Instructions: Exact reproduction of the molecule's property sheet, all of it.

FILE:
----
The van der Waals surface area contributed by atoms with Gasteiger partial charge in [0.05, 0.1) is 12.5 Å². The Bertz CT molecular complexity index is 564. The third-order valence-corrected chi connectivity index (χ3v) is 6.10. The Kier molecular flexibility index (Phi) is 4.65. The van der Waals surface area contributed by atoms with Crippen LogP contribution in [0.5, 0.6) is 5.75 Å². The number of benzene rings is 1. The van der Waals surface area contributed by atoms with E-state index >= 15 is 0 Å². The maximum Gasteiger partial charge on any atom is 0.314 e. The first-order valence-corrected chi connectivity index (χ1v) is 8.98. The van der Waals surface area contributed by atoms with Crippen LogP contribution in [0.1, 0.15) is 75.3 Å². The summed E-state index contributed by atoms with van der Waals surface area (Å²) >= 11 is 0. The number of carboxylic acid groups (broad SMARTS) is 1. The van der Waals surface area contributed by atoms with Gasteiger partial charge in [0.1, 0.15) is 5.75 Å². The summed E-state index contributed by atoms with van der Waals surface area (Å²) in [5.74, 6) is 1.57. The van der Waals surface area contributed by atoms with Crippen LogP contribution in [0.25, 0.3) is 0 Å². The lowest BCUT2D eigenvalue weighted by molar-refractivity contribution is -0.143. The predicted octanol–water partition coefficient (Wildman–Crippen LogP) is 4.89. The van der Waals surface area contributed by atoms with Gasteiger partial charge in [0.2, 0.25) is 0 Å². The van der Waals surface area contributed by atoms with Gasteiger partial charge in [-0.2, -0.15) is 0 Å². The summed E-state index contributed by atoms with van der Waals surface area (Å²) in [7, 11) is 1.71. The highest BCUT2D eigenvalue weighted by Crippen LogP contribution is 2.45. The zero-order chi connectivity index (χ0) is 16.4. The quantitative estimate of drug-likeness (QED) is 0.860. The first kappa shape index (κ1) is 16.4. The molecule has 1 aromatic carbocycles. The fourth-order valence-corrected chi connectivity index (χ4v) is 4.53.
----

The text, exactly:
The van der Waals surface area contributed by atoms with Gasteiger partial charge in [0.05, 0.1) is 12.5 Å². The Bertz CT molecular complexity index is 564. The third-order valence-corrected chi connectivity index (χ3v) is 6.10. The Kier molecular flexibility index (Phi) is 4.65. The van der Waals surface area contributed by atoms with Crippen LogP contribution in [0.5, 0.6) is 5.75 Å². The number of benzene rings is 1. The van der Waals surface area contributed by atoms with E-state index >= 15 is 0 Å². The maximum Gasteiger partial charge on any atom is 0.314 e. The first-order valence-corrected chi connectivity index (χ1v) is 8.98. The van der Waals surface area contributed by atoms with Crippen LogP contribution in [0.1, 0.15) is 75.3 Å². The summed E-state index contributed by atoms with van der Waals surface area (Å²) >= 11 is 0. The number of carboxylic acid groups (broad SMARTS) is 1. The van der Waals surface area contributed by atoms with Gasteiger partial charge in [0.1, 0.15) is 5.75 Å². The summed E-state index contributed by atoms with van der Waals surface area (Å²) in [5.74, 6) is 1.57. The van der Waals surface area contributed by atoms with Crippen LogP contribution in [0.25, 0.3) is 0 Å². The lowest BCUT2D eigenvalue weighted by molar-refractivity contribution is -0.143. The predicted octanol–water partition coefficient (Wildman–Crippen LogP) is 4.89. The van der Waals surface area contributed by atoms with Gasteiger partial charge in [0.2, 0.25) is 0 Å². The van der Waals surface area contributed by atoms with Gasteiger partial charge in [-0.2, -0.15) is 0 Å². The summed E-state index contributed by atoms with van der Waals surface area (Å²) in [7, 11) is 1.71. The highest BCUT2D eigenvalue weighted by Crippen LogP contribution is 2.45. The zero-order chi connectivity index (χ0) is 16.4. The quantitative estimate of drug-likeness (QED) is 0.860. The first kappa shape index (κ1) is 16.4. The molecule has 1 aromatic carbocycles. The fourth-order valence-corrected chi connectivity index (χ4v) is 4.53.